I loved Savannah, and Cole's plethora of pets. Savannah was a realistic five-year old - not sweetly perfect but not out of control disruptive either. She had a lot of issues and I like they were taken seriously, and I really liked seeing Zander overcome his own issues to help  her deal with hers.


Aside from the inability to capitalize "Marines" ever, and one very wrong wording choice, there weren't too many editing issues, better than most stories out there today. 

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review 2016-11-29 00:39
Children of Noah (Mahu #9)
Children of Noah (Mahu Series Book 9) - Neil Plakcy

Oh, but this one was fun. It's the most domestic of the books in this series so far, and it's great to see Kimo taking on the dad role when he was so hesitant about having kids in the previous books. He and Mike are great foster dads to Dakota, and while we didn't get much time with the baby twins, what we did get was fun. And for once, it made sense that these two guys wouldn't really know what to do with babies, not having any previous experience. I really enjoyed getting to see more of their day to day lives than we normally get.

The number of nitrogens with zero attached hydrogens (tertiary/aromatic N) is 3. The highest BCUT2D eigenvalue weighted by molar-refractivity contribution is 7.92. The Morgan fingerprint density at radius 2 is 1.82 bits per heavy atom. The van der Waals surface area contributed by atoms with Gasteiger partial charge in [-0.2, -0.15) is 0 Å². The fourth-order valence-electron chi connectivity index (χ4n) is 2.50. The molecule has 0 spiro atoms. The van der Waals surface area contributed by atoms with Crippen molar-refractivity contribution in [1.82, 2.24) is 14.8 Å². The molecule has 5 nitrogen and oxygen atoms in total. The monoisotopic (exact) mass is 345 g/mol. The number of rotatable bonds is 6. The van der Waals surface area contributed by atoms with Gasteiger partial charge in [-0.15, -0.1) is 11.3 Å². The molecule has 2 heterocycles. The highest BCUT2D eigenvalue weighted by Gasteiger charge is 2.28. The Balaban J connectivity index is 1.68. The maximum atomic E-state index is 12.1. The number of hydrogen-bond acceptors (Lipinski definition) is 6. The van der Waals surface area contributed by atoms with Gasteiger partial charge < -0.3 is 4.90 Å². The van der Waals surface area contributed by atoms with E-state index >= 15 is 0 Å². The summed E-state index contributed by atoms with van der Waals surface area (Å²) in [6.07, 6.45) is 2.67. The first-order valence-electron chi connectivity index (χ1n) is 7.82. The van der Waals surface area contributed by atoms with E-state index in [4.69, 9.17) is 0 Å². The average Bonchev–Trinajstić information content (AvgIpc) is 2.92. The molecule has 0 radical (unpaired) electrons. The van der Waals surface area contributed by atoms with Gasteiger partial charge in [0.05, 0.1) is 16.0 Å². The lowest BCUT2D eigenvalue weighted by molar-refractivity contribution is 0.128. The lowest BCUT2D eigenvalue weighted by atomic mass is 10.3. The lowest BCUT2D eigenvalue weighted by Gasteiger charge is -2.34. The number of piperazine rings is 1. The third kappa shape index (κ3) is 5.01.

The mystery here was as well done as in previous books, though religious fanatics and cults are things I don't care to read about, so I didn't really connect with it. This is Kimo and Ray's first assignment with the joint task force with the FBI, and about the only difference so far is they have a wider jurisdiction and get to assign the grunt work to someone else. :D They still have plenty to do here, and they're not quite as out of the action as Kimo's family had hoped. I really loved how supportive Mike was of Kimo. He can be worried and protective without being possessive and smothering, just as Kimo has to be of Mike's job investigating fires.

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review 2016-11-23 03:19
Accidental Contact and Other Mahu Investigation (Mahu #8)
Accidental Contact and Other Mahu Investigations - Neil Plakcy